‘Able was I ere I saw Elba’ – little if any evidence is there to commend the claim that these are the words of a certain Napoleon Bonaparte, reminiscing with his personal physician. Indeed, that the famed Corsican – barely literate in French – fancied himself an English raconteur and master of the palindrome is, at best, doubtful. But the question remains: did such a thought cross his mind?
Following the Treaty of Fontainebleau in 1814 the First French Empire had collapsed, and Napoleon had been exiled to Elba – an island off the coast of Tuscany. Humiliated, stripped of cities and kingdoms, forced to settle for a few square miles in the Mediterranean, Napoleon was determined to achieve the unthinkable: restoration. And, in defiance of fate, he almost did just that. Within the year, he had escaped, marching through Golfe-Juan, for Grenoble, for Paris.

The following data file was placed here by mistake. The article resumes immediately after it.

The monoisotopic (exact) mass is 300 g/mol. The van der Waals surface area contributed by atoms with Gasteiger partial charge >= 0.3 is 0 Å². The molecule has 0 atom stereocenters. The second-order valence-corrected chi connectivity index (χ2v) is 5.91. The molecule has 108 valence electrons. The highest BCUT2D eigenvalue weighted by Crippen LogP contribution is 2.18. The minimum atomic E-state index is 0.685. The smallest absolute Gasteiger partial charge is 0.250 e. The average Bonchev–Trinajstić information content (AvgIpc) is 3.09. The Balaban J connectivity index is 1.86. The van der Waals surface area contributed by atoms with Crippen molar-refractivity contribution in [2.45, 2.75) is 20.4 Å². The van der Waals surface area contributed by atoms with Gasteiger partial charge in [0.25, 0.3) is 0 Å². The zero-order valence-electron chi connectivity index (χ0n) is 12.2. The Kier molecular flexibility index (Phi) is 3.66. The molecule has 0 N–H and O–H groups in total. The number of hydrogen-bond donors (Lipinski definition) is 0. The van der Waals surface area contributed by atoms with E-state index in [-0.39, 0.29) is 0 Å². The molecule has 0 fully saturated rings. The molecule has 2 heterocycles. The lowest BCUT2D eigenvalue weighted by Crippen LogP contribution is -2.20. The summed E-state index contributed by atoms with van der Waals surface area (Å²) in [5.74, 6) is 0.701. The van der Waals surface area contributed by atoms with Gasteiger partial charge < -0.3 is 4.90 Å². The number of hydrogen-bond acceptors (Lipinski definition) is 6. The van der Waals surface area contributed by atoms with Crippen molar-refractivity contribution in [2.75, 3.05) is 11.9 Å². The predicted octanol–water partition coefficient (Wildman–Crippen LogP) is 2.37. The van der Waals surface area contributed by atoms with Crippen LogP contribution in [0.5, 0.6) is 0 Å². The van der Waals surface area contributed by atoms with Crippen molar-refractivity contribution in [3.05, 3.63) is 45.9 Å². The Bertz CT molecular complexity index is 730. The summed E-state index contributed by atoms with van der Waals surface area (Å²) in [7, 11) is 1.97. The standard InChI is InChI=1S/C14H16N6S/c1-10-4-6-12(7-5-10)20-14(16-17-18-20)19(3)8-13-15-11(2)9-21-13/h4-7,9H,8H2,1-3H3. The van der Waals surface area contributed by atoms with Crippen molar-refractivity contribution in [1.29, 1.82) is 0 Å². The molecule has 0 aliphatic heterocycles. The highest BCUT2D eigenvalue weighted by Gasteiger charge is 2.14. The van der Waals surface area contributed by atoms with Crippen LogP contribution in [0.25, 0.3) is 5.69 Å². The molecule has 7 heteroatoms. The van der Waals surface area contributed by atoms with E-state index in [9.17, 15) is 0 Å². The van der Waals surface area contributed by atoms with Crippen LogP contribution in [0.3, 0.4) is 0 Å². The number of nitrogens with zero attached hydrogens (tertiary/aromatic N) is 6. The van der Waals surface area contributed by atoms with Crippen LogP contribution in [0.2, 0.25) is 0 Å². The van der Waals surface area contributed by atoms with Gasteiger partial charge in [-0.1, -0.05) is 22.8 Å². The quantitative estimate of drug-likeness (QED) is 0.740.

“Je suis votre empereur; s’il est parmi vous un soldat qui veuille tuer son général, son empereur, il le peut, me voilà!”
But of course, we all know how the story ends, in defeat. Tragic defeat. Yet it would take more than a far-flung expulsion to St Helena’s to expunge Napoleon, and his legacy, from the history books. Scarcely need I even try to make l’Empereur of interest to you, the modern reader. Figures as diverse as Abba and Dostoyevsky have seen to that: Raskolnikov nonetheless ‘meeting his Waterloo’ in the seminal work, Crime and Punishment. In short, failure is not always ‘failure’. Look to the realm of political comebacks; think de Gaulle, Nixon, Buhari and – dare I say – Hillary Clinton, Napoleon is a standardbearer. But more generally, he speaks to our resolve, our grit and tenacity in the face of overwhelming odds.